Concern over housing legislation
The Queenstown Lakes former community housing specialist, now leading the nationwide community housing push, has concerns over the government's plans to introduce legislation ensuring trusts remain exempt from income tax.
Now the director of Community Housing Aotearoa, the representative body for 65 community housing trusts and organisations, Scott Figenshow said that while he supported the new legislation, there were still details to work out, particularly for the Queenstown Lakes Community Housing Trust.
''The devil will be in the detail,'' he said.The trust was the catalyst for the government move after it was unexpectedly deregistered by the Charities Commission four years ago and lost a bid to have it restored in the High Court in 2011.
Inland Revenue then ruled the trust was a tax-paying business since its inception in 2007 and would be liable.
The substantial bill for the multi-million dollar trust could have had implications for the trustees, Queenstown Lakes District Council and possibly some of the people helped into 74 homes by the trust.
While Housing Minister Nick Smith gave an assurance the trust would not be facing a tax bill for the past six years, the statement announcing new legislation said only the Government would be ''providing transitional assistance to some community housing providers facing tax liabilities prior to the new law coming into effect on April 14, 2014''.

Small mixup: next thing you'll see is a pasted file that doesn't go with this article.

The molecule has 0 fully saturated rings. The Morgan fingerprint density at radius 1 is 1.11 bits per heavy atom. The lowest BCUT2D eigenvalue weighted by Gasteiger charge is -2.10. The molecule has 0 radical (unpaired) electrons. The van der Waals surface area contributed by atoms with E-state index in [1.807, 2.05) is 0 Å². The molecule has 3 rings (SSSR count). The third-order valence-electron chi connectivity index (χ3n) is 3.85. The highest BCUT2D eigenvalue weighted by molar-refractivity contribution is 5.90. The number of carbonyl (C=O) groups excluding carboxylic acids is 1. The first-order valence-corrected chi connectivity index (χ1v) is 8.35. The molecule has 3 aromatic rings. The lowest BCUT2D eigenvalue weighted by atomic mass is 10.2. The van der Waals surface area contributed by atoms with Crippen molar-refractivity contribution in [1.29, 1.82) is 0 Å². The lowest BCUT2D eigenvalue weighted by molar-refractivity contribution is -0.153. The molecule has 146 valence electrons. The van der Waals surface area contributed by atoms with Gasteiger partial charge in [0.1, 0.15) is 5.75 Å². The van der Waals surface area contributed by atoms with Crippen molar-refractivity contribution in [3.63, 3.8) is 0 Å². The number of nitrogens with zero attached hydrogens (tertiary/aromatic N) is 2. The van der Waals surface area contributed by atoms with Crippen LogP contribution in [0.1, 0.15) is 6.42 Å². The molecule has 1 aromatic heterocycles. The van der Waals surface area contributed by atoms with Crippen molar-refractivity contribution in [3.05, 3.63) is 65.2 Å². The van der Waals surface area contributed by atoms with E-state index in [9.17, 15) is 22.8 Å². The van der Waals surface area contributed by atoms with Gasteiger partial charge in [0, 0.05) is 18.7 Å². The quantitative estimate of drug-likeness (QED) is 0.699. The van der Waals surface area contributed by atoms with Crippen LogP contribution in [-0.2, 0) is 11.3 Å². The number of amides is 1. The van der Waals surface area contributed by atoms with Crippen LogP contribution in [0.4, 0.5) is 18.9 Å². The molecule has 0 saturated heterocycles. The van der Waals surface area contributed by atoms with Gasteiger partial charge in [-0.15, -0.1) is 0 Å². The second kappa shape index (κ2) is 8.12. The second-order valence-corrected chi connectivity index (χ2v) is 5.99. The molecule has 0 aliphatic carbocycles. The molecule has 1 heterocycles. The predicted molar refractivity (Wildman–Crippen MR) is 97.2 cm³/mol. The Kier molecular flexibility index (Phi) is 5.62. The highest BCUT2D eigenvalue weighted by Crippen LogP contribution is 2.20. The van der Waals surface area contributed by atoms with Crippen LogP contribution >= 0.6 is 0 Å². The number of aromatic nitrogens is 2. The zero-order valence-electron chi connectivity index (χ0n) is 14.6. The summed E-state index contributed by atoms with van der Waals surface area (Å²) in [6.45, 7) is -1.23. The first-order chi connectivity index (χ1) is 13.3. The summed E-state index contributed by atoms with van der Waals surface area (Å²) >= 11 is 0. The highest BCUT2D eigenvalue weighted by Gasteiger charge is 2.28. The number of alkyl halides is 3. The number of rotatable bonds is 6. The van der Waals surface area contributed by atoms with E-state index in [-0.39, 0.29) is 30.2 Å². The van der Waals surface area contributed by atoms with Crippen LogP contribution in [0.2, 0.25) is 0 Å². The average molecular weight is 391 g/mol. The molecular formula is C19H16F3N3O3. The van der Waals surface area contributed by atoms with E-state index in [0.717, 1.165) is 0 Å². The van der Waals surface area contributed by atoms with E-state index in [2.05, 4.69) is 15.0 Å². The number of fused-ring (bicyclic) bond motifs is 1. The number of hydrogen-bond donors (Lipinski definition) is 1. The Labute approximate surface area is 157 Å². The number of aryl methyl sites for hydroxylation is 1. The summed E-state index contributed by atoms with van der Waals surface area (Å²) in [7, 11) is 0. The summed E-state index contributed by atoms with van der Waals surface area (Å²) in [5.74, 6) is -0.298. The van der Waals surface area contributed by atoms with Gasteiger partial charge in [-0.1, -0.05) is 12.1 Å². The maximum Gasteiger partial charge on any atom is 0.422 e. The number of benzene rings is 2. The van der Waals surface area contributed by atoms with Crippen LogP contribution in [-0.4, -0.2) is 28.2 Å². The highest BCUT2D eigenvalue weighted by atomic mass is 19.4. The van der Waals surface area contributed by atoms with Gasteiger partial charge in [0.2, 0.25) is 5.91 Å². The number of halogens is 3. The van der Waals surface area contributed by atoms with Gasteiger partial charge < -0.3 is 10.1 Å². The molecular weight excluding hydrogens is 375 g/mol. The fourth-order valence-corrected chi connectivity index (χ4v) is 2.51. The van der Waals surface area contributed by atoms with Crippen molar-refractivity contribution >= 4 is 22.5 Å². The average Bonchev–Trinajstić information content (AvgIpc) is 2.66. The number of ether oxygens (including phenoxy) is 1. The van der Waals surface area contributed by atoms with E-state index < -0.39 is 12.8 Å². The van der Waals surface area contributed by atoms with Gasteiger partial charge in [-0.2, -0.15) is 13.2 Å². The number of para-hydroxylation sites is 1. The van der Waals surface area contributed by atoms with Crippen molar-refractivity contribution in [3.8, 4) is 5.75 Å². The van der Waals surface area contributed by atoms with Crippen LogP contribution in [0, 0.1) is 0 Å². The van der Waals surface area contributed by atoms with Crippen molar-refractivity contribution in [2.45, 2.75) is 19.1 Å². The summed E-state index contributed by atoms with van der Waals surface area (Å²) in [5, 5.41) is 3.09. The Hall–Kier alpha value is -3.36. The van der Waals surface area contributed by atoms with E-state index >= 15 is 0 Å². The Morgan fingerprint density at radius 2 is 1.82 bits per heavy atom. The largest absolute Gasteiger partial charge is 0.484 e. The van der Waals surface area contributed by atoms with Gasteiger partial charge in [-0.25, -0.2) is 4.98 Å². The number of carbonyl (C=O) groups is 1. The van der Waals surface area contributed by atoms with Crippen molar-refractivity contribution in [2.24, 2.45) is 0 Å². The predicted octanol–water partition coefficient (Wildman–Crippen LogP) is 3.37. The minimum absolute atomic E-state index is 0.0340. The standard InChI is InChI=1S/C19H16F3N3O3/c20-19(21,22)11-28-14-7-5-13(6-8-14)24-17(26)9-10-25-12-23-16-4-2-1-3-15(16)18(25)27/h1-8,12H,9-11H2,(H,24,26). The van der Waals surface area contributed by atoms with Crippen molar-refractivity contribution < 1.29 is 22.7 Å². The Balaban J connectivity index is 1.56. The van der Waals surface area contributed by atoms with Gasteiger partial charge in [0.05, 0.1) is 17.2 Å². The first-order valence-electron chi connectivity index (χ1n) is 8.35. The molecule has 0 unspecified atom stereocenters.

When asked last week Mr Smith was unable to provide details of how that would work saying only that final details were still being worked through.
Mr Figenshow said he anticipated progress would be made.
''You would expect government announcements to mean that there's a clear pathway forward for the community housing trust and any other organisations to make sure they can moved from a former set of rules into the new rules without penalty to the organisation.''
There were also a question over the definition of a ''low-income family'' with the minister stating the new tax exemption should be limited to providing housing support to low-income families.
However, Mr Figenshow believed if they did not get it right, it could severely affect the Queenstown Lakes trust's ability to carry out its role.
''The worst thing that could happen is if they define low income based on median income.
''This won't solve the problem. Median income in Queenstown is slightly higher than New Zealand and house prices are three times the median.''
Most importantly, Mr Figenshow wanted to see the government commit to funding community housing.
''The sector gets access to less than 3 per cent of funding yet is meant to be delivering 20 per cent of housing.''
- The Mirror
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